St. Nektarios was born in Selybria of Eastern Thrace to the family of Demos and Maria Kephalas on 1st October 1846. He was named Anastasios at his baptism, a name which suited perfectly his early behavior. As a child he was distinguished for his piety and devotion to ecclesiastical literature. He received his first education in Greece and at the age of 14 he went to Constantinople to live with a relative of his. Soon afterwards he joined the school of the Metochion of the Holy Sepulcher as Paidonomos, i.e. teaching the younger and being taught by the elder students. At the age of 16 he went to Chios to become a teacher in the village of Lithion for a period of seven years. It was there that he developed his religious interests through frequent visits to the Sacred Monastery of the Holy Fathers and long conversations with Elder Pachomios, who was renowned for his advanced mystical life and mature Christian perception. On November 7 in the year 1876 he received the tonsure in the New Monastery of Chios and was named Lazaros. Soon afterwards he was elevated to the office of the secretary in the Monastery.
In 1877 he was ordained Deacon, on the same date as his baptism (15th January) in the church of SS. Menas, Victor and Vikentios the Martyrs, receiving the name Nektarios. With the support of John Choremis, a rich Chiote, he came to Athens, the city where St. Basil and St. Gregory, the great theologians of the Church, had been educated in secular wisdom, to study theology at the University. But suddenly his sponsor Choremis died and he was unable to continue his studies. He came to Alexandria to serve Patriarch Sophronios. Sophronios heard of his misfortune and paid all his expenses to return to Athens and finish his studies at the University.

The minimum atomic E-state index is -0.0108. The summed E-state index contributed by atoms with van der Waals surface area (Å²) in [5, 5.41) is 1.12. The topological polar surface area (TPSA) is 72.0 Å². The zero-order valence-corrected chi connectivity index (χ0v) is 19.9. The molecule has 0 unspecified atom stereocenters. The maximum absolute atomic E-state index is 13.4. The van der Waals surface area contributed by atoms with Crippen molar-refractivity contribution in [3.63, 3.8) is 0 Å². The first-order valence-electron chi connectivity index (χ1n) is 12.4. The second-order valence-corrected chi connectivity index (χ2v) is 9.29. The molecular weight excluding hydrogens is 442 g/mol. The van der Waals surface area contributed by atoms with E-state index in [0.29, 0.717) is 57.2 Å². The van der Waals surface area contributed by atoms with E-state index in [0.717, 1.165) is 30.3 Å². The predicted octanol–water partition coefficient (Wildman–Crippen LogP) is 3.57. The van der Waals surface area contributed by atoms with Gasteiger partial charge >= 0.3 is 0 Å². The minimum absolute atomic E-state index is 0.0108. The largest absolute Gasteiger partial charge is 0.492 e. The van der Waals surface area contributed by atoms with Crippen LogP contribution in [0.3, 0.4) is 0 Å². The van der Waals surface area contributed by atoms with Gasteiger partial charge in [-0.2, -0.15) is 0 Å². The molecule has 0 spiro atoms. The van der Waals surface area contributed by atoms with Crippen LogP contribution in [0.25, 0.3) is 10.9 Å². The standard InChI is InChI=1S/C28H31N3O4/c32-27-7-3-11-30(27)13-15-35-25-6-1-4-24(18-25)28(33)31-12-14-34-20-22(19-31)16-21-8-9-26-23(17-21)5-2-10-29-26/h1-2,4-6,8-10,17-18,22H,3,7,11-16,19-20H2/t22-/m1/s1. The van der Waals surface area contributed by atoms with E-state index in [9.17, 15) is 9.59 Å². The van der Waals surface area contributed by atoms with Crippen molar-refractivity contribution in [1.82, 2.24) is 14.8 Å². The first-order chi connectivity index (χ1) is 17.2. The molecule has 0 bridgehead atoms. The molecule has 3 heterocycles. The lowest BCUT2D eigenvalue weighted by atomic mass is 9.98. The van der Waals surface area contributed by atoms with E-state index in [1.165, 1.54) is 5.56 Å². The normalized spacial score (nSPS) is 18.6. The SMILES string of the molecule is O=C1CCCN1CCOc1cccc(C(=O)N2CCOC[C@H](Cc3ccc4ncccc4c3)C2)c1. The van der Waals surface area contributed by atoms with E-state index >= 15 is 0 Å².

In 1885, Nektarios graduated in theology from the University of Athens. On receiving his degree he returned to Alexandria and was ordained priest by Sophronios at the sacred Patriarchal Church of St. Savas on 23rd May 1886. In August, he was appointed Priest of St. Nicholas Church at Cairo, Preacher of the Patriarchate of Alexandria and Patriarchal Supervisor. In 1889, he was ordained Bishop of Pentapolis by Patriarch Sophronios. His heart was overflowing with thanksgiving to God who answered his prayer and made him a theologian and even more a bishop. But false accusations soon removed him from his position and he came back to Athens with the intention of retiring to Athos. He did not do so, because in 1891 he was asked to become a Preacher in the diocese of Phthiotis and Phokis. After a fruitful ministry there, he was called to become the Head of the Rizareios Ecclesiastical College at Athens.
It was in the Rizareios Seminary that his great work was accomplished through teaching and writing. In spite of his heavy College duties he continued to preach every Sunday at the College Chapel, which was always packed with visitors from outside. But he was always ready to celebrate the Liturgy and preach wherever he was called in the parishes of Athens and Piraeus. In the summer of 1898, he visited the monasteries of the Holy Mountain and the impression he left on the monks became memorable. At that time Sophronios died and Nektarios was asked to become Patriarch of Alexandria. He refused. His call as he said was to become a theologian and a monk devoted to prayer and the praise of God. His monastic ideals and aspirations were finally fulfilled when he was able to erect the Monastery of the Holy Trinity in Aegina in 1904. It was the site of an older Monastery, called the Zoodochos Pege (The Life-giving Fountain) where the blind nun Athanasia had lived.